Gold loses sheen with strong US jobs data

Back home, rise in import duty lets gold futures spike

It was another volatile week for gold. Global spot gold prices surged 2 per cent intra-week to reach a high of $1,437 per ounce. But the yellow metal failed to sustain the momentum and reversed lower. The down move gained pace on Friday after the release of US jobs data.

The US added 224,000 jobs in June, much higher that the market expectation for an increase of 165,000 jobs in the non-farm payroll. The strong job numbers dashed the hopes for a rate cut from the US Federal Reserve this month. As a result, gold, which had surged above the psychological mark of $1,400, witnessed a sharp fall on profit booking.

Budget impact

On the domestic front, the gold and silver futures contract on the Multi Commodity Exchange (MCX) spiked on Friday following the announcement of an increase in import duty. Finance Minister Nirmala Sitharaman said the import duties on precious metals will be increased to 12.5 per cent from the current 10 per cent.

The MCX-Gold and MCX-Silver futures contract spiked over 2 per cent each intraday following this announcement on Friday to make a high of ₹35,100 per 10 gm and ₹38,075 per kg, respectively. However, the prices reversed lower from the day’s high after the global prices ran into a sharp sell-off in the evening after the US jobs data release. MCX-Gold closed the day at ₹34,583 per 10 gm, up 1.1 per cent . The MCX-Silver futures contract closed marginally lower by 0.4 per cent for the week at ₹37,316 per kg.

Dollar surges

The US dollar index got a boost from the jobs data on Friday. The index surged, breaking above 97 on Friday and closing at 97.28, up 1.2 per cent for the week. The near-term outlook is positive. Support for the index is in the 96.90-96.80 region. A rise to 97.80-98 is possible in the coming days, which can continue to keep gold prices subdued. However, the dollar index has to breach 98 to gain fresh momentum and extend its upmove. A pull-back from 98 may take the index lower to 97 and 96 again, in which case gold prices can reverse higher in the coming weeks.

Gold outlook

The fall in the past week from the high of $1,437 indicates a double top formation on the daily chart of global spot gold ($1,399 per ounce) prices. The neckline support of this pattern is poised at $1,380, which can be tested in the coming days while gold remains below $1,410. A strong break below $1,380 will confirm the double top reversal pattern and drag gold lower to $1,370 or even $1,360. The level of $1,360 is a strong support and a further fall below $1,360 looks unlikely at the moment. On the other hand, if gold manages to sustain above $1,380 and reverses higher, it can move up to $1,400 and $1,410 levels again. In such a scenario, a sideways move between $1,380 and $1,440 can be seen for some time.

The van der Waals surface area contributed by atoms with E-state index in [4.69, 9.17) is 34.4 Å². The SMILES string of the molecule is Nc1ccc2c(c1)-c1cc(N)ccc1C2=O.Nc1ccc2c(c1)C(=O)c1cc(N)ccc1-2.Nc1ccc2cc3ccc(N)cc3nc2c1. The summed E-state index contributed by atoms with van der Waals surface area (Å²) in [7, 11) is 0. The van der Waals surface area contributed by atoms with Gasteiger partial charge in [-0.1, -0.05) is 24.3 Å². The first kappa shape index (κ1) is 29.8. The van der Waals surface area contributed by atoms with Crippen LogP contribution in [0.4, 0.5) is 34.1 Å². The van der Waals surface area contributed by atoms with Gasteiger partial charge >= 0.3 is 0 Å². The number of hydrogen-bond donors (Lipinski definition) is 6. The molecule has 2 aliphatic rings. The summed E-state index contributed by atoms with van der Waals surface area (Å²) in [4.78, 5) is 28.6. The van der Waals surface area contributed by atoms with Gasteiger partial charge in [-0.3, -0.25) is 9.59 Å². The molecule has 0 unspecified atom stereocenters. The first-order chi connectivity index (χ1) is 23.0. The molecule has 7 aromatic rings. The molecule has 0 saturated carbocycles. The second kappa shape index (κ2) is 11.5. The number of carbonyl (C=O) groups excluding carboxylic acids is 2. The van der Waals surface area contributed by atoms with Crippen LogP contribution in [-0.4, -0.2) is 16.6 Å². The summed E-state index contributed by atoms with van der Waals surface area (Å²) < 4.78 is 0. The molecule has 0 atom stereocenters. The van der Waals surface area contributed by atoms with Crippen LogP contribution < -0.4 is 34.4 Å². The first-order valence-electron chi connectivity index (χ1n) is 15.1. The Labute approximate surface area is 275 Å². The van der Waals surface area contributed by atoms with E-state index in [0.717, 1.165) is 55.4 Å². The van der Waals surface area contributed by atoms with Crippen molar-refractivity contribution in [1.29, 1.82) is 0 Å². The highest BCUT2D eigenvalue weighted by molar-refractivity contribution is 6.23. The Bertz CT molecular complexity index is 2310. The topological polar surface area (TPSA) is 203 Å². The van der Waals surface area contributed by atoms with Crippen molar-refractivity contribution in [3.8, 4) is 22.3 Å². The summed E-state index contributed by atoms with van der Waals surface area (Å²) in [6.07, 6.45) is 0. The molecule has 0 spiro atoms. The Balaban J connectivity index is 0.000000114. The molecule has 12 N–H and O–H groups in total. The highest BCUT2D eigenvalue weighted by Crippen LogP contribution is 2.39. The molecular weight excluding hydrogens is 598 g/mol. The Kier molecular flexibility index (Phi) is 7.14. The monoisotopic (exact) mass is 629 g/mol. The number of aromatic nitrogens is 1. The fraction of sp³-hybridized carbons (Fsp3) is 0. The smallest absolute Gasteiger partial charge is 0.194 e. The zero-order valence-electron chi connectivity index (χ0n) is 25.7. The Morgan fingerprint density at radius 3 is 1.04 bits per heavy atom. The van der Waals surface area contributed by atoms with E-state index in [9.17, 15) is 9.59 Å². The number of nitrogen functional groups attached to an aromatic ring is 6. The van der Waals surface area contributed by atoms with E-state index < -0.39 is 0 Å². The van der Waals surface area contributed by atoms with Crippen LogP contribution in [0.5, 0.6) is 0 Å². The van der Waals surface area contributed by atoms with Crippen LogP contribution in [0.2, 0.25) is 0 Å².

The outlook for the MCX-Gold (₹34,583 per 10 gm) remains bullish from a medium-term perspective. However, the short-term view looks mixed. The contract can oscillate in a broad range of ₹33,500 to ₹35,000 for some time. An eventual break above ₹35,000 will see the contract surging to ₹36,000 or even higher levels. The bullish outlook will get negated if the contract declines decisively below ₹33,500. In such a scenario, a corrective fall to ₹32,500 is possible.

Silver outlook

Global spot silver ($14.99 per ounce) has a cluster of supports between $14.80 and $14.70, which can be tested in the near term. Whether silver manages to reverse higher from there or not will decide the next move. A bounce from the $14.80-14.70 support zone can take silver higher to $15.10 and $15.20. But a break below $14.70 can drag it to $14.50 and $14.40.

The outlook for MCX-Silver (₹37,316 per kg) is mixed. It can remain in a broad range between ₹36,000 and ₹38,000. It is now poised around the mid-point of this range and has equal chances of either move up towards ₹38,000, the upper end of the range, or fall to ₹36,000, the lower end. A breakout on either side of ₹36,000 or ₹38,000 will decide the direction of the next move.

(The writer is a Chief Research Analyst at Kshitij Consultancy Services)

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